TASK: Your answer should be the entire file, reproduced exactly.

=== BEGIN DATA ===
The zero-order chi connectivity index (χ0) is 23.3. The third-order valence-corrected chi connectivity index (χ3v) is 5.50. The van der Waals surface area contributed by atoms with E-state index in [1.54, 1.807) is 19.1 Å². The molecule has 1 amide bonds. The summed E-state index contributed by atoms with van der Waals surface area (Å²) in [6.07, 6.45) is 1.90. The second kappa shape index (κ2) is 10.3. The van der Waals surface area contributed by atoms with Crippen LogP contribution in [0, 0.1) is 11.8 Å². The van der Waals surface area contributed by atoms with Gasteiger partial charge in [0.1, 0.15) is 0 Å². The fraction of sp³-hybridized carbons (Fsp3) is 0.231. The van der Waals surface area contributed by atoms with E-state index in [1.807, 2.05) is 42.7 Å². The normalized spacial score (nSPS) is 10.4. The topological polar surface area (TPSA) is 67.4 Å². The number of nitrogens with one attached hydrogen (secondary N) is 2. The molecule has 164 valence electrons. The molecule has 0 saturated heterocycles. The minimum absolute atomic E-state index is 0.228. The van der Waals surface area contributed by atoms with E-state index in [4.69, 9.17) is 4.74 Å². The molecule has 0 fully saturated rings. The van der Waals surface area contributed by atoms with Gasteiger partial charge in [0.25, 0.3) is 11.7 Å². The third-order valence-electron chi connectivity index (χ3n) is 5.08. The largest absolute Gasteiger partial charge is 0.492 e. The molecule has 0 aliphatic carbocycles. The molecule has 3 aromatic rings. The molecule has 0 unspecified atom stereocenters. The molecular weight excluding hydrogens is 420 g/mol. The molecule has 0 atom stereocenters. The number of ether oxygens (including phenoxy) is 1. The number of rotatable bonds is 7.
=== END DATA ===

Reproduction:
The zero-order chi connectivity index (χ0) is 23.3. The third-order valence-corrected chi connectivity index (χ3v) is 5.50. The van der Waals surface area contributed by atoms with E-state index in [1.54, 1.807) is 19.1 Å². The molecule has 1 amide bonds. The summed E-state index contributed by atoms with van der Waals surface area (Å²) in [6.07, 6.45) is 1.90. The second kappa shape index (κ2) is 10.3. The van der Waals surface area contributed by atoms with Crippen LogP contribution in [0, 0.1) is 11.8 Å². The van der Waals surface area contributed by atoms with Gasteiger partial charge in [0.1, 0.15) is 0 Å². The fraction of sp³-hybridized carbons (Fsp3) is 0.231. The van der Waals surface area contributed by atoms with E-state index in [1.807, 2.05) is 42.7 Å². The normalized spacial score (nSPS) is 10.4. The topological polar surface area (TPSA) is 67.4 Å². The number of nitrogens with one attached hydrogen (secondary N) is 2. The molecule has 164 valence electrons. The molecule has 0 saturated heterocycles. The minimum absolute atomic E-state index is 0.228. The van der Waals surface area contributed by atoms with E-state index in [4.69, 9.17) is 4.74 Å². The molecule has 0 fully saturated rings. The van der Waals surface area contributed by atoms with Gasteiger partial charge in [0.25, 0.3) is 11.7 Å². The third-order valence-electron chi connectivity index (χ3n) is 5.08. The largest absolute Gasteiger partial charge is 0.492 e. The molecule has 0 aliphatic carbocycles. The molecule has 3 aromatic rings. The molecule has 0 unspecified atom stereocenters. The molecular weight excluding hydrogens is 420 g/mol. The molecule has 0 atom stereocenters. The number of ether oxygens (including phenoxy) is 1. The number of rotatable bonds is 7.